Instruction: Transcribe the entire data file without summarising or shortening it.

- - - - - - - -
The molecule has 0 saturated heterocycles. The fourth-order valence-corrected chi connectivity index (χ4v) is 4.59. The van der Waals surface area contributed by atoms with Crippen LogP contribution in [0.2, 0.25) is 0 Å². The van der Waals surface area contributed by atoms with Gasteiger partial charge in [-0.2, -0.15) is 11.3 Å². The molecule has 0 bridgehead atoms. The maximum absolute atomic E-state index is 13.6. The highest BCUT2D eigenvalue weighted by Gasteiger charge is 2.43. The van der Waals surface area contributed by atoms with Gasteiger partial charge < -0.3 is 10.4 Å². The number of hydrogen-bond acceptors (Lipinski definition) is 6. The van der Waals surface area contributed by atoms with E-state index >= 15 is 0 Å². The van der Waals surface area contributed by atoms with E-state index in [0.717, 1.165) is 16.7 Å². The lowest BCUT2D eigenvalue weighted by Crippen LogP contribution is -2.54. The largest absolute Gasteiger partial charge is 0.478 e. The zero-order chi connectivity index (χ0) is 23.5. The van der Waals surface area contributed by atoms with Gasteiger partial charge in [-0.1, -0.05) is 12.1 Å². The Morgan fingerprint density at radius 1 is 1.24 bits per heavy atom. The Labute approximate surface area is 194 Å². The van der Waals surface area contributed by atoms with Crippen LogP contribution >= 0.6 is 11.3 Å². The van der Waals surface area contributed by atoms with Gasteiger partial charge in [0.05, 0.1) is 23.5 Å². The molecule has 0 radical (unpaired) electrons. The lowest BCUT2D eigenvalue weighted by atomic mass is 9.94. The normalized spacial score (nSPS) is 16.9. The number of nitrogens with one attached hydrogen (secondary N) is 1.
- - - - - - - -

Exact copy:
The molecule has 0 saturated heterocycles. The fourth-order valence-corrected chi connectivity index (χ4v) is 4.59. The van der Waals surface area contributed by atoms with Crippen LogP contribution in [0.2, 0.25) is 0 Å². The van der Waals surface area contributed by atoms with Gasteiger partial charge in [-0.2, -0.15) is 11.3 Å². The molecule has 0 bridgehead atoms. The maximum absolute atomic E-state index is 13.6. The highest BCUT2D eigenvalue weighted by Gasteiger charge is 2.43. The van der Waals surface area contributed by atoms with Gasteiger partial charge < -0.3 is 10.4 Å². The number of hydrogen-bond acceptors (Lipinski definition) is 6. The van der Waals surface area contributed by atoms with E-state index >= 15 is 0 Å². The van der Waals surface area contributed by atoms with E-state index in [0.717, 1.165) is 16.7 Å². The lowest BCUT2D eigenvalue weighted by Crippen LogP contribution is -2.54. The largest absolute Gasteiger partial charge is 0.478 e. The zero-order chi connectivity index (χ0) is 23.5. The van der Waals surface area contributed by atoms with Gasteiger partial charge in [-0.1, -0.05) is 12.1 Å². The Morgan fingerprint density at radius 1 is 1.24 bits per heavy atom. The Labute approximate surface area is 194 Å². The van der Waals surface area contributed by atoms with Crippen LogP contribution >= 0.6 is 11.3 Å². The van der Waals surface area contributed by atoms with Gasteiger partial charge in [0.05, 0.1) is 23.5 Å². The molecule has 0 radical (unpaired) electrons. The lowest BCUT2D eigenvalue weighted by atomic mass is 9.94. The normalized spacial score (nSPS) is 16.9. The number of nitrogens with one attached hydrogen (secondary N) is 1.